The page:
Age is the most important risk factor for metabolic alterations and cardiovascular accidents. Although class III histone deacetylases, alias Sirtuins, have been appealed as "the fountain of youth" their role in longevity control and prevention of aging-associated disease is still under debate. Indeed, several lines of evidence indicate that sirtuin activity is strictly linked to metabolism and dependent on NAD+ synthesis both often altered as aging progresses. During aging the cardiovascular system is attacked by a variety of environmental stresses, including those determined by high blood glucose and lipid levels, or by the presence of oxidized lipoproteins which, among others, determine important oxidative stress signals. In such a milieu, heart and vessels develop a functional impairment leading to atherosclerosis, ischemia, heart insufficiency and failure. Sirtuins, which are believed to have a positive impact on cardiovascular physiology and physiopathology, are distributed in different subcellular compartments including the nucleus, the cytoplasm and the mitochondria, where they regulate expression and function of a large variety of target genes and proteins. Remarkably, experimental animal models indicate resveratrol, the first natural compound described to positively regulate the activity of sirtuins, as able to protect the endothelium and the heart exposed to a variety of stress agents. This review will focus on the regulation and function of mammalian sirtuins with special attention paid to their role as cardiovascular "defenders" giving indication of their targets of potential relevance for the development of future therapeutics. This article is part of a Special Issue entitled CV Aging.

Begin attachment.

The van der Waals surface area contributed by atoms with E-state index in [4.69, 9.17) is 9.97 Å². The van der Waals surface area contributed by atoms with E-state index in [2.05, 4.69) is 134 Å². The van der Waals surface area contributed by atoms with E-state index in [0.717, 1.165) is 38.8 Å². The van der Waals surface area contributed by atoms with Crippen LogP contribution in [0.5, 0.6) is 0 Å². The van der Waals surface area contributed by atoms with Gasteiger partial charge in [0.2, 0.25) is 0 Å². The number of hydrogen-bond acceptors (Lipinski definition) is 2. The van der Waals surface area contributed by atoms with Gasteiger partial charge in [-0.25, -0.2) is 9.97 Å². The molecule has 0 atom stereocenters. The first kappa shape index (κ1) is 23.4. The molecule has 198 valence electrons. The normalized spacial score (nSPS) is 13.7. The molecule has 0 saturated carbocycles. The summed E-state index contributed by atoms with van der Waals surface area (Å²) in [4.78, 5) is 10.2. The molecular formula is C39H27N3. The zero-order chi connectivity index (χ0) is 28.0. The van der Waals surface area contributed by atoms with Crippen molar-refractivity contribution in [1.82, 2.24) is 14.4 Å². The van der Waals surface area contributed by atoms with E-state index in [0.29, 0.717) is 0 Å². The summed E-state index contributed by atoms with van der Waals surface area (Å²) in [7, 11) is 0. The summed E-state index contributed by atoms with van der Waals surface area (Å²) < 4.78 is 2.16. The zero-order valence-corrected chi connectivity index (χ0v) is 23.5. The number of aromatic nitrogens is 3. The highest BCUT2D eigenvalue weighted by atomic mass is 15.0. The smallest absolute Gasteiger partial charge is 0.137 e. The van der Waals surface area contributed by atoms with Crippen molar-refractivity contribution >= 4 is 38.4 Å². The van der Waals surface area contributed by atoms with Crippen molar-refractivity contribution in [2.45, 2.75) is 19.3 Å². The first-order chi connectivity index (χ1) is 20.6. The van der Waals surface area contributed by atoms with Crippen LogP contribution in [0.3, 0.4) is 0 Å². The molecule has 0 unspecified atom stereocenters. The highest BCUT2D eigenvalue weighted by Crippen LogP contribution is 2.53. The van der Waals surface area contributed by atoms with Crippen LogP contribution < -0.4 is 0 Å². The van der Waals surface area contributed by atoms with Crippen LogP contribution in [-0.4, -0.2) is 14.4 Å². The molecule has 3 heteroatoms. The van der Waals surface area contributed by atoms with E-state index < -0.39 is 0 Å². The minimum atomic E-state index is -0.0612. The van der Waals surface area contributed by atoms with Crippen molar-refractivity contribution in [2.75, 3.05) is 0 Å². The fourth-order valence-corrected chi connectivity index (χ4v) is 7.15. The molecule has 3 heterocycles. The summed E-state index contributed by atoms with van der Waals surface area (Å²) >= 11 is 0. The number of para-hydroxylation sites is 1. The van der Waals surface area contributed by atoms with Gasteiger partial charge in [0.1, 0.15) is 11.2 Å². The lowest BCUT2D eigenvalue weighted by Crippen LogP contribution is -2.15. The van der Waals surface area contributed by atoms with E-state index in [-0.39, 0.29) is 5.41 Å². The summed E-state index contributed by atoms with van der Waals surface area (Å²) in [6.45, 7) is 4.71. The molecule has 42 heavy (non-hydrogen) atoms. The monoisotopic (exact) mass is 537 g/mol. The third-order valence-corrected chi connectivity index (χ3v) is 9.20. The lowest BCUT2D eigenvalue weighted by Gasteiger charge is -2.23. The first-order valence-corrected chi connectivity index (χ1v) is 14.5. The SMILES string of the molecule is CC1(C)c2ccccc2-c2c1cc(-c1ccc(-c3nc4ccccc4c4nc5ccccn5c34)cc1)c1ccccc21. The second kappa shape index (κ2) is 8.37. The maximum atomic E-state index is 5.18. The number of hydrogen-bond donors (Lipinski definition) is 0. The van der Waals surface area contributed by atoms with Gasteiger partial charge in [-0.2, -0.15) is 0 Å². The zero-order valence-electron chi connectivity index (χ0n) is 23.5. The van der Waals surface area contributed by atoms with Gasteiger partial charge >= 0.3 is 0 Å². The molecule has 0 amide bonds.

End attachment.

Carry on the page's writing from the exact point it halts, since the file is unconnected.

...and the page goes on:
ASJC Scopus subject areas
- Molecular Biology
- Cardiology and Cardiovascular Medicine